For my birthday this past year, Buro gifted me an electric proofer. I don’t bake much (yet??) and this gift was intended to help me fulfill my long time dream of making fresh, homemade tempeh.
Fresh tempeh is pretty different than grocery store tempeh, at least around where we live. The texture is softer, it has a cleaner soy flavor, and it absorbs sauces incredibly well. In the Bay Area, Milennnium has a great housemade tempeh on their menu, and when travelling to Asheville we had really incredible BBQ local tempeh at Luella’s. For a while we were able to purchase the Alive & Well fresh tempeh (made in Sonoma), but I haven’t seen it around in a few years.
I pulled together a method for making tempeh from 3 different books, all of which say basically the same thing.
I’d like to experiment next year with making non-soy bean tempehs (chana daal???) as well as using banana leaves which are abundant around the neighborhood.
Ingredients and Tools
- soy beans
- quart sized zip lock bag
- electric proofer, or an ambient air temperature of 85-91 degrees fahrenheit for at least 12 hours
- vinegar (basic ass white vinegar is fine and preferred here)
- tempeh culture
- Purchase a tempeh starter culture. I got mine from Preserved in Oakland.
- Soak soy beans for at least 24 hours. 2 cups of dry soy beans makes roughly 2 sandwich bags of tempeh. According to Shurtleff and Katz, soaking longer is traditional to provide some acidification as protection from bad bacteria growth. There’s also been some studies on this recently.
- “Husk” soy beans from their shells. This is incredibly tedious and if I ever want to scale up, I want to machine this step. You can sort of rub the husks off while the soy beans are in water and then let the husks float. Then remove the husks gently with a sieve. The idea behind this step is to allow the tempeh culture to permeate the bean – the husks are too waxy for the culture to let the beans stick together. I didn’t do a great job every time I dehusked, and when that happens you end up with a tempeh that is a little more crumbly and less like a block (still delicious though).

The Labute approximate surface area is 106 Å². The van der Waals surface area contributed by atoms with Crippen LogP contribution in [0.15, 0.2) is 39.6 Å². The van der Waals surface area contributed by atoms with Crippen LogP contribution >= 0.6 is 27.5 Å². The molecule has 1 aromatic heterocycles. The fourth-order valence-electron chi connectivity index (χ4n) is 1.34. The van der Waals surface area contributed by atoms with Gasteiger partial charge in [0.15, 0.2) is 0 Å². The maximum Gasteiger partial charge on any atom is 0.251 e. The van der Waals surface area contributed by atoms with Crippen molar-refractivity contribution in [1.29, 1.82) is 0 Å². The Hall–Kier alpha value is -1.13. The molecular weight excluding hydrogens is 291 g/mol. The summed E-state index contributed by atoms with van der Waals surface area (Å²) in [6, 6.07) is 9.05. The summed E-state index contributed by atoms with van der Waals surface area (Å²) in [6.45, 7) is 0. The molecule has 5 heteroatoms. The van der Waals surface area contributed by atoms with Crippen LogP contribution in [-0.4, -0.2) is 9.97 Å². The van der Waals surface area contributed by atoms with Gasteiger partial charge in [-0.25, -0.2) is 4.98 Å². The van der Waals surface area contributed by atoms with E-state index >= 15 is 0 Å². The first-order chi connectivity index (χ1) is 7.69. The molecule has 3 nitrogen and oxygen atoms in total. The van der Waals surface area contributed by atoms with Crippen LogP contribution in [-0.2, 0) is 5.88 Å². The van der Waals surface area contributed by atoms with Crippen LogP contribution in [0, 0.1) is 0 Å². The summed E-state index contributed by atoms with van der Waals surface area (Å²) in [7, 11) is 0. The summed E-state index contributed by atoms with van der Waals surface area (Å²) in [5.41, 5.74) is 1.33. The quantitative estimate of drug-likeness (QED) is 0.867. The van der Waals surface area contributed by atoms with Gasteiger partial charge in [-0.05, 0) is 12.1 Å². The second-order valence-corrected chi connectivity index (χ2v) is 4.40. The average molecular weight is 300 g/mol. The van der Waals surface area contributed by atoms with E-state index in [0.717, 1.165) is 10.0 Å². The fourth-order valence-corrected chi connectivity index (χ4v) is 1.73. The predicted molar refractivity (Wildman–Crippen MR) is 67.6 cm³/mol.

- Steam husked soy beans for ~30-45 minutes.
- Completely dry soy beans by placing them in a single layer on sheet pans and drying with a paper towel. You can also blow dry with a blow dryer apparently.
- Add tempeh culture, in accordance with the directions on the tempeh culture packet and ~1 tablespoon of vinegar for every 2 cups of dry soy beans. This is to add additional acifidifcation to prevent bad bacteria growth.
- Poke holes every 1/2 inch into quart sized ziplock/sandwich bags with a toothpick.
- Pour tempeh into zip block bags, make sure they’re extremely flat. Place in proofer at 88 degrees fahreneheit. After 12 hours, check on tempeh. If it’s more solid feeling and you start to see white stuff develop, turn the proofer off and wait an additional 12 hours for it to fully ferment. Then transfer to fridge to slow fermentation. It is VERY ACTIVE! and will continue to mature in the fridge even. Store bought tempeh is pasteurized.
Some tempeh strategies
We have two high level strategies for making tempeh–
- “Fry” and then braise in sauce. For the frying step, cut tempeh blocks into narrow strips / triangles / cubes, 1/2 inch - 1 inch thick at most (if you can get thinner –try that too!). Panfry or airfry with a small amount of oil. This helps the tempeh keep its composition while braising in sauce, but note that tempeh absorbs a lot of oil. It’s very fractal-y in there and all of that fungus likes absorbing oil a lot. I’ve been experimenting with air frying to try to decrease the amount of oil absorbed, but I’ve had mixed results. At this point, the tempeh is ready to be sauced and slowly braised on low until it tastes delicious.
- Marinade in sauce and then simmer. Tempeh can hang out in marinade in the fridge for a day or two, and it’s a great way to slow the maturing step if you have too much homemade tempeh on hand. The tempeh if it’s not very firm can potentially fall apart in the braising though.
- Blanching in boiling water before simmering in sauce. Blanch whole pieces of tempeh, not slices. This is to reduce any bitterness from over fermentation, and allows you to cook the tempeh a little before simmering in sauce.
What sauces, you ask?
- we’ve experimented with a “bbq” sauce that is hot sauce, soy sauce, honey, spices, water.
Other people’s tempeh recipes
- This is good for crumbly tempeh that didn’t form a good block: https://chejorge.com/2021/01/08/vegan-taiwanese-braised-tempeh/